Making Sure Your Logo Shows Up Properly
When we are printing promotional products on plastic or brochures and flyers on paper the saying I have always used with clients regarding artwork is that “As good as you give me is as good as you get.” I want to stress to business owners that in preparing to print their collateral materials, we need to make them look great on the screen in order for them to look great in real life – but what looks good on a computer screen does not necessarily look good when it is OFF screen.
It is not a difficult concept to explain, but most people in our industry do not know HOW to explain the concept of printable artwork. I thought I would share some thoughts on it here.
A bit of history first, and then on to the good news. Our industry spent a century teaching our clients the definition of Camera Ready Artwork. As the term denotes, at one time a camera was used to prepare artwork for printing. Having the part of your artwork which was going to print in black on a bright white background was the best. We would use a mathematical formulas to make sure our type came out of the linotype machine at the proper size, then place it under a camera to prepare the printing plates.
As the printing process has evolved, this has changed dramatically. We no longer use cameras, and are able to go directly from the computer screen to creating plates for paper printing, and screens for silk screening.
The most important thing to remember is to begin with the end in mind. What material are you printing on? A computer screen can make your artwork one way, but when it comes to the printing process, the Laws of Physics begin to apply. Something that looks good on screen will probably look good on a high gloss paper which has very few pores for the ink to sink into. A rougher paper – like the paper in most printers – will absorb more ink and the image can spread. Picture pouring bottle of Pepto Bismol onto a paper towel. You may only pour on to a 1” square, but it expands to cover a larger area. On a micro scale, ink and paper does the same thing. On plastic, it does the opposite. Plastic has tiny pores, so ink will spread over a larger area and fill in if you do not have properly prepared your artwork. A half tone image is a screen that is used on a halftone block and separates the image into different size dots. Here is an example of what I mean:
This is why you can have so many different shades of Gray.
Here are a couple of tips to make sure you are happier with your artwork:
1. If possible, use solid-tone ink. Solid tone has no pixelation. When you look very closely at a photograph, you will see that it is comprised of millions of little dots, which, when viewed from a distance, seem to be a rainbow of slightly different colors. We call this a half tone (half the image is ink, the other half is paper showing through). Solid tones are ink sitting on top of the material without letting any of the material (paper, plastic, cloth) show through. Generally a much brighter result.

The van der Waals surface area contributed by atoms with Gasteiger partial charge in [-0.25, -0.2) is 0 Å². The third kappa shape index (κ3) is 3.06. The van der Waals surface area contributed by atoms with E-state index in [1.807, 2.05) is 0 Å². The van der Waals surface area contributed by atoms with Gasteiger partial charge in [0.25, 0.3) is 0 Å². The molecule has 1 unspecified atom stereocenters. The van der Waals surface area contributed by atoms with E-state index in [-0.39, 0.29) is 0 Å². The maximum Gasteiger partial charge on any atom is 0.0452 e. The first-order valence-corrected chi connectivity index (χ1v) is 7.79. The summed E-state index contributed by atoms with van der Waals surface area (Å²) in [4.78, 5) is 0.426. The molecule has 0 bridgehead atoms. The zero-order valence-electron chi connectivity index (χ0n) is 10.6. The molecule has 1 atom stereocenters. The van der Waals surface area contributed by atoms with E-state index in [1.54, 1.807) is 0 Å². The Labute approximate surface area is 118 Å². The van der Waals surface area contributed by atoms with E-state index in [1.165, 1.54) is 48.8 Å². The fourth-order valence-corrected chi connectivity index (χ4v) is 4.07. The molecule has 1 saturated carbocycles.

2. If you're going to use half tones, make sure that the number of those dots is proper for the material you're going to print on. The printing term is Dots Per Inch. On a computer screen, 72 works great. On high gloss paper, that number goes up into the hundreds. 300 dpi (dots per inch) is a standard for much better printing. For plastic, you cannot expect to use a screen because the ink dots will merge. Remember the physics.
When someone asks for your artwork or your logo, don’t “Right-Click, Save” from your website. That's going to be 72 dpi or less and will cause delays in your printing because the printer is going to have to adjust (another word for re-create and charge you for it) your artwork.
4. Don’t do this yourself. If you're printing, find a graphic artist with experience in printing. In the computer age, we are seeing artists who can do magnificent things on a computer screen, but have no idea how to prepare their artwork for printing.
5. Learn a couple of terms. A ‘jpg' is a photo. It is made up of pixels. If you are printing your artwork and it includes photos or if your solid tone artwork has been saved as a jpg. by your inexperienced graphic artist, you will be disappointed. If you are printing something, it is generally better to use the electronic equivalent of Camera Ready artwork. This is called VECTOR art. The term comes from the world of mathematics where as the artwork gets larger, it remains the same. Want to see an example? Take a photograph and make it a LOT larger than its 100% size. You will start to see it get fuzzy. The pixels are getting further and further apart and the quality drops dramatically.
6. Here's the best news… Understand that the printing industry is changing drastically. Because photo copiers have improved drastically, we are starting so see full color digital printing create photographic quality products. We are seeing improved printing processes come in to the promotional products world which is making our products more effective. The bad news? You still need a graphic artist to make sure the artwork is created correctly in the first place.
7. Don’t settle. Saying “I just needed something to…“ is not going to make you look as professional as you deserve to be seen.
When you want help putting all of your artwork together properly, get in touch with us at 800-705-4265